This story is a rare and utterly engaging experience. It tells the extraordinary story of a geisha -summoning up a quarter century from 1929 to the post-war years of Japan’s dramatic history, and opening a window into a half-hidden world of eroticism and enchantment, exploitation and degradation. A young peasant girl is sold as servant
This story is a rare and utterly engaging experience. It tells the extraordinary story of a geisha -summoning up a quarter century from 1929 to the post-war years of Japan’s dramatic history, and opening a window into a half-hidden world of eroticism and enchantment, exploitation and degradation. A young peasant girl is sold as servant and apprentice to a renowned geisha house., She tells her story many years later from the Waldorf Astoria in New York. Her memoirs conjure up the perfection and the ugliness of life behind rice-paper screens, where young girls learn the arts of geisha – dancing and singing, how to wind the kimono, how to walk and pour tea, and how to beguile the land’s most powerful men.According to Arthur Golden’s absorbing first novel, the word “geisha” does not mean “prostitute,” as Westerners ignorantly assume–it means “artisan” or “artist.” To capture the geisha experience in the art of fiction, Golden trained as long and hard as any geisha who must master the arts of music, dance, clever conversation, crafty battle with rival beauties and cunning seduction of wealthy patrons. After earning degrees in Japanese art and history from Harvard and Columbia–and an M.A. in English–he met a man in Tokyo who was the illegitimate offspring of a renowned businessman and a geisha. This meeting inspired Golden to spend 10 years researching every detail of geisha culture, chiefly relying on the geisha Mineko Iwasaki, who spent years charming the very rich and famous.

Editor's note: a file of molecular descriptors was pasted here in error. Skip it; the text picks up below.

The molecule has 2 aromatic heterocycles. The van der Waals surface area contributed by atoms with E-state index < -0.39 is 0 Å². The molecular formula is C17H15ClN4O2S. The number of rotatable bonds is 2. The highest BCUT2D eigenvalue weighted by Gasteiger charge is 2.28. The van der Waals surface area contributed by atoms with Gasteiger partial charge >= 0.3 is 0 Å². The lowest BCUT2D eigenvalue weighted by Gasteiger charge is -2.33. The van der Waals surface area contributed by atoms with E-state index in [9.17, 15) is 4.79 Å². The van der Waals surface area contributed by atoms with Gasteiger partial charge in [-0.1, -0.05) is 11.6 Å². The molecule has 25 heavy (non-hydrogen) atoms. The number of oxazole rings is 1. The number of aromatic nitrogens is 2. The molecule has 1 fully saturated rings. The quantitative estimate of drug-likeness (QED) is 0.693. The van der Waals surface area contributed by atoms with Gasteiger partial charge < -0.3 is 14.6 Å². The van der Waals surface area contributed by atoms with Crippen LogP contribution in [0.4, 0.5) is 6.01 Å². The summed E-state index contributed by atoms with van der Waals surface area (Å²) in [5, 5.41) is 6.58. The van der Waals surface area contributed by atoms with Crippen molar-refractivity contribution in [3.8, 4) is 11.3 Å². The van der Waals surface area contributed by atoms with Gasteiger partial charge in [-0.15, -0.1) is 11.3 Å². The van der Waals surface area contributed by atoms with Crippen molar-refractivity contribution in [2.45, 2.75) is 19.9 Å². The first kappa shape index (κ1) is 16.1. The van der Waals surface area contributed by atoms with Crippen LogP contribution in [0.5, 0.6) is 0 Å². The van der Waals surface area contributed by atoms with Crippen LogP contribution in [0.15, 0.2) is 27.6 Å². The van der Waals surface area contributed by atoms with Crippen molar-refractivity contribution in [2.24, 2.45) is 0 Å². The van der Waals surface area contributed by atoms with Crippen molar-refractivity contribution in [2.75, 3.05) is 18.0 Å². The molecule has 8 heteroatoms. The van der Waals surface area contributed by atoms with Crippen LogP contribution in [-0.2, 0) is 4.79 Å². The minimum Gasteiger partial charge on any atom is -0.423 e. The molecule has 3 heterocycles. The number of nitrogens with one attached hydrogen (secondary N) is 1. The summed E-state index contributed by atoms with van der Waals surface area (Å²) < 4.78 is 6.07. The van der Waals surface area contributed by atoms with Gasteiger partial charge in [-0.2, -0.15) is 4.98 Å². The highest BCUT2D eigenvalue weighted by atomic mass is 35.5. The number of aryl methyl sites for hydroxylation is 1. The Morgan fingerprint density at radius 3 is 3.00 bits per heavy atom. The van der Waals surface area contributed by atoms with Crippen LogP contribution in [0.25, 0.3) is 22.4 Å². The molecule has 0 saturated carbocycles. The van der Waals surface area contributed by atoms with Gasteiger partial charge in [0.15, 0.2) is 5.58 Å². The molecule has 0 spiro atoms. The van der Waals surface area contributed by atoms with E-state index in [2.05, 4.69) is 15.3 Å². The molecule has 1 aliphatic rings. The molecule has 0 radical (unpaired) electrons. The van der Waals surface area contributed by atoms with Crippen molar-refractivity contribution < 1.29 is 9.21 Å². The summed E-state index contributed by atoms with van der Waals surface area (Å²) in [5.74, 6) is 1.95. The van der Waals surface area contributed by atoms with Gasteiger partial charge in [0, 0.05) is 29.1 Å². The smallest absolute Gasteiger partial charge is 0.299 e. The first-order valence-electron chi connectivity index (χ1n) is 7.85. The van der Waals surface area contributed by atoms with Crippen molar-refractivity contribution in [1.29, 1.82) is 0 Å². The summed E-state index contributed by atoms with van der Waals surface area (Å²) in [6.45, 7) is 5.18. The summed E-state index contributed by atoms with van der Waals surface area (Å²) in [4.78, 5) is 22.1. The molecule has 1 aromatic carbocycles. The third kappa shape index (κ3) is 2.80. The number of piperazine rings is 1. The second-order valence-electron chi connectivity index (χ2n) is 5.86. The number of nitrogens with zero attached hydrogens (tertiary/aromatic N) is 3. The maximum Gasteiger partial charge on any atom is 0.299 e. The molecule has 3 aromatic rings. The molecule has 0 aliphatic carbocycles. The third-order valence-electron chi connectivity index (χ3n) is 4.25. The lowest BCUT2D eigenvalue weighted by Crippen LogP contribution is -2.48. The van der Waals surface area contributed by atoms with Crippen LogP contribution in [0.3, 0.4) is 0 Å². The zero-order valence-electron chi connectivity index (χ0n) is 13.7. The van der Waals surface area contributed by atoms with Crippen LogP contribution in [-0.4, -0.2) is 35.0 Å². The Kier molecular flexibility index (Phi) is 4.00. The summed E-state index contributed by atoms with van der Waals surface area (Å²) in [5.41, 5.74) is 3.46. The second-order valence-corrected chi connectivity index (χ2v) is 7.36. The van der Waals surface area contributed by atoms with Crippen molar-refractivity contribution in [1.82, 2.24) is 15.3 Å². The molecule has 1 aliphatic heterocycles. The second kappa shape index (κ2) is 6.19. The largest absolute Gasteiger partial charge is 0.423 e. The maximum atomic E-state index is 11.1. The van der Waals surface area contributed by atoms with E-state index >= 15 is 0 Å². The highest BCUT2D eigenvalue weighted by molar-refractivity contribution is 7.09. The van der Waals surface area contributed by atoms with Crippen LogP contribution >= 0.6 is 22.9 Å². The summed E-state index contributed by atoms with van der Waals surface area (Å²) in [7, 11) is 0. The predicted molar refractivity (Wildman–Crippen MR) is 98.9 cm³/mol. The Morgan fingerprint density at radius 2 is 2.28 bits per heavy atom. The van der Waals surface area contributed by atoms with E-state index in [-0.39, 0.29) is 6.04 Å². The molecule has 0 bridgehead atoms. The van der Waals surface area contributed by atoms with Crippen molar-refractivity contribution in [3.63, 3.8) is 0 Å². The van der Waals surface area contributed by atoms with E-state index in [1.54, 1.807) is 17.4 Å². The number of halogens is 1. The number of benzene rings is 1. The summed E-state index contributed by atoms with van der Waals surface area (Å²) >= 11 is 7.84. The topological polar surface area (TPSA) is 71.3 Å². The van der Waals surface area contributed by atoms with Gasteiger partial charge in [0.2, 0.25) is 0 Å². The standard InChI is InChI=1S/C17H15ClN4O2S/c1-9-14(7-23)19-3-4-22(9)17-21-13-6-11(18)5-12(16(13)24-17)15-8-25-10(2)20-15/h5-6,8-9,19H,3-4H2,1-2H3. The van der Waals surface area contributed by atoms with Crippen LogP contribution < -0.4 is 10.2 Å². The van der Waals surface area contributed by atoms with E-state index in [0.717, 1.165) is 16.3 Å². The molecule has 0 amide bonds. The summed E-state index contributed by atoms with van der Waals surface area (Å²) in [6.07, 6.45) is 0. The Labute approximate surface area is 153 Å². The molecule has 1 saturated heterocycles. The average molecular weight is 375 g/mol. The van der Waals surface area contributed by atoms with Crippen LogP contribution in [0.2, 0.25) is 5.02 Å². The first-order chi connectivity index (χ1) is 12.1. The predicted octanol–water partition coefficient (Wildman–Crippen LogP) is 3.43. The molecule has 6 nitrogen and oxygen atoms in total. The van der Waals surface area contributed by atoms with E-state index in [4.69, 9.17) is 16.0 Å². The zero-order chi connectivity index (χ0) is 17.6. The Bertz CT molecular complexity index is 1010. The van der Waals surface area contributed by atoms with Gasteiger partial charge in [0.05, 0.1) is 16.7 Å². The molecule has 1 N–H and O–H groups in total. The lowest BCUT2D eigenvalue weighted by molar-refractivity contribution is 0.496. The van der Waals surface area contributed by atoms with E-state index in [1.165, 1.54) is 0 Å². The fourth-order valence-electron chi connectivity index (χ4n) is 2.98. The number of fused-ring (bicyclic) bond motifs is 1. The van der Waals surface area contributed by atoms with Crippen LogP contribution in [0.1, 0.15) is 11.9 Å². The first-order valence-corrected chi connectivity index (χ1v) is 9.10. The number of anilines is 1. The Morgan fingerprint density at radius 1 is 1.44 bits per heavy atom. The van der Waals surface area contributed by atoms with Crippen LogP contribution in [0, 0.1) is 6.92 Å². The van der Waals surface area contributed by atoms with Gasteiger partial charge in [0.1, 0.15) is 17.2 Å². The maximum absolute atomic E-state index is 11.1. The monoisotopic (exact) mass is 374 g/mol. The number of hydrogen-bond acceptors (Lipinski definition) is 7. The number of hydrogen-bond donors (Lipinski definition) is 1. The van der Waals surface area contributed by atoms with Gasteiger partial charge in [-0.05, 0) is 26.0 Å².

The result is a novel with the broad social canvas (and love of coincidence) of Charles Dickens and Jane Austen’s intense attention to the nuances of erotic maneuvering. Readers experience the entire life of a geisha, from her origins as an orphaned fishing-village girl in 1929 to her triumphant auction of her mizuage (virginity) for a record price as a teenager to her reminiscent old age as the distinguished mistress of the powerful patron of her dreams. We discover that a geisha is more analogous to a Western “trophy wife” than to a prostitute–and, as in Austen, flat-out prostitution and early death is a woman’s alternative to the repressive, arcane system of courtship. In simple, elegant prose, Golden puts us right in the tearoom with the geisha; we are there as she gracefully fights for her life in a social situation where careers are made or destroyed by a witticism, a too-revealing (or not revealing enough) glimpse of flesh under the kimono, or a vicious rumour spread by a rival “as cruel as a spider.”
Golden’s web is finely woven, but his book has a serious flaw: the geisha’s true romance rings hollow–the love of her life is a symbol, not a character. Her villainous geisha nemesis is sharply drawn, but she would be more so if we got a deeper peek into the cause of her motiveless malignity–the plight all geisha share. Still, Golden has won the triple crown of fiction: he has created a plausible female protagonist in a vivid, now-vanished world and he gloriously captures Japanese culture by expressing his thoughts in authentic Eastern metaphors.
Dispatch same day for order received before 12 noon
The owner of this website is a participant in the Amazon EU Associates Programme, an affiliate advertising programme designed to provide a means for sites to earn advertising fees by advertising and linking to Amazon.co.uk